October 26, 2012
Interpublic Group, bitten by marketer caution felt throughout the industry, saw its revenue and net income decline in the third quarter and first nine months of the year.
For the quarter, revenue dipped 3 percent to $1.67 billion from the same period last year. At the same time, net income fell to $68.7 million from $208.1 million in Q3 2011.
The dropoffs were less steep for the first nine months, when total revenue declined 1 percent to $4.89 billion and net income slid to $121.8 million from $261.7 million in the like period last year.
On an organic basis, revenue also declined, albeit less than 1 percent in both the quarter and first nine months.
IPG CEO Michael Roth attributed the downward trend to marketers pulling back on spending, account losses and challenging comparisons, as the holding company's results in Q3 2011 were relatively strong.
"This year has proven to be more challenging on the revenue front than anticipated, but we continue to manage the business effectively and will deliver increased full-year profitability relative to 2011," Roth said in a statement. "With full-year 2012 organic revenue growth of at least 1 percent and a continued focus on costs, our target of a 50 basis point improvement in our operating margin remains attainable."
Rival holding company bosses, including WPP Group's Martin Sorrell and Publicis Groupe's Maurice Lévy, also cited marketer caution in their earnings reports this week.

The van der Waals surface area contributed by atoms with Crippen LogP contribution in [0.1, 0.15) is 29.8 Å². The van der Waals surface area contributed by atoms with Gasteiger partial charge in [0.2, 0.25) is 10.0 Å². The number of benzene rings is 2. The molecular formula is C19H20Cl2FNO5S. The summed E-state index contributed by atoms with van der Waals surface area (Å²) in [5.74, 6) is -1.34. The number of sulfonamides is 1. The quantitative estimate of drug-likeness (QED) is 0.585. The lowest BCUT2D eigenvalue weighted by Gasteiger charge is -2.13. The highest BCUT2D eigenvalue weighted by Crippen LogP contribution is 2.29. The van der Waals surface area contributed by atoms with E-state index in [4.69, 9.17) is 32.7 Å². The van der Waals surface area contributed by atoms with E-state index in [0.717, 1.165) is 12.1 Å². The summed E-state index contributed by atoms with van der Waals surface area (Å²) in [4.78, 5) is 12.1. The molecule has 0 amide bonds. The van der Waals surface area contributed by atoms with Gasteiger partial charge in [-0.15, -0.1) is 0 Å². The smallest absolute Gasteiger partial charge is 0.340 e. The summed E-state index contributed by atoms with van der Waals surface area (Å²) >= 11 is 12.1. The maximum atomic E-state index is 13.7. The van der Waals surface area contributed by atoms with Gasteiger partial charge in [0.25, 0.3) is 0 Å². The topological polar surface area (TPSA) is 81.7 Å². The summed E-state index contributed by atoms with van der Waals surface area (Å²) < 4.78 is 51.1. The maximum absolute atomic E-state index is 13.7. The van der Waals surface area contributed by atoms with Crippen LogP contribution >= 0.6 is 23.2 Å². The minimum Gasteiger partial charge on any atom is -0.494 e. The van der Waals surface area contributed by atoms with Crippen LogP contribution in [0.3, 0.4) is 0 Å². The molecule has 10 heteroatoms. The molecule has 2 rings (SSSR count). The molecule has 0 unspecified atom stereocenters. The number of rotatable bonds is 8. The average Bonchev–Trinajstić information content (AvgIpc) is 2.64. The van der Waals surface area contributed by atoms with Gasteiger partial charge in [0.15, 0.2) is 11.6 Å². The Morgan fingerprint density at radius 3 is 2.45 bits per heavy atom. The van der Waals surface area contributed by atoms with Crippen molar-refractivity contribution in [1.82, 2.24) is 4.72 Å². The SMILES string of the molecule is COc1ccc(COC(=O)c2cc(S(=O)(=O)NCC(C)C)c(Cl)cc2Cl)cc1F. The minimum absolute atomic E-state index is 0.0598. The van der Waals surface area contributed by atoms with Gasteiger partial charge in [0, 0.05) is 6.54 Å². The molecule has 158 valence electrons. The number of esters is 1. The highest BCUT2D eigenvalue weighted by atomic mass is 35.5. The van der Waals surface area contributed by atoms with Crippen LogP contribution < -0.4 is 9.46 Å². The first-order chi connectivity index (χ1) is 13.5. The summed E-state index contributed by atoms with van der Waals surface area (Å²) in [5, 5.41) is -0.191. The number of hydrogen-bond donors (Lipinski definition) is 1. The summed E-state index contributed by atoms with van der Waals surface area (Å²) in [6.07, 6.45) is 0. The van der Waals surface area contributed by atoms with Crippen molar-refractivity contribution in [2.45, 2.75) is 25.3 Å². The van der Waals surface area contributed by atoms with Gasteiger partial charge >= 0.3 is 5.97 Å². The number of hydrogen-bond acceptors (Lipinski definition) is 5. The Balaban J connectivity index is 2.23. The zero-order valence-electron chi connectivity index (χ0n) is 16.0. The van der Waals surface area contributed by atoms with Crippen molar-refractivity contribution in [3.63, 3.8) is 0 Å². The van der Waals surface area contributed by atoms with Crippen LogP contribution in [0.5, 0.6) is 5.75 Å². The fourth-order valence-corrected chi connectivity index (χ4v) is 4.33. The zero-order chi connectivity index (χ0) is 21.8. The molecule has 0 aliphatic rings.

In a statement this morning, Lévy said that "since the end of the summer, (European) advertisers have increasingly adopted a wait and see attitude, canceling or postponing campaigns." He added, however, that the situation in the rest of the world is "somewhat better."
For both the quarter and first nine months, Publicis Groupe's organic revenue climbed a modest 2 percent.
Like Roth, Lévy also stressed the importance of managing costs in such conditions, which are expected to continue in the fourth quarter.
"In the face of lackluster markets, advertisers' cautious attitude and the fragile economic situation in Europe, we must exercise the greatest prudence in managing our operating costs," Lévy said.
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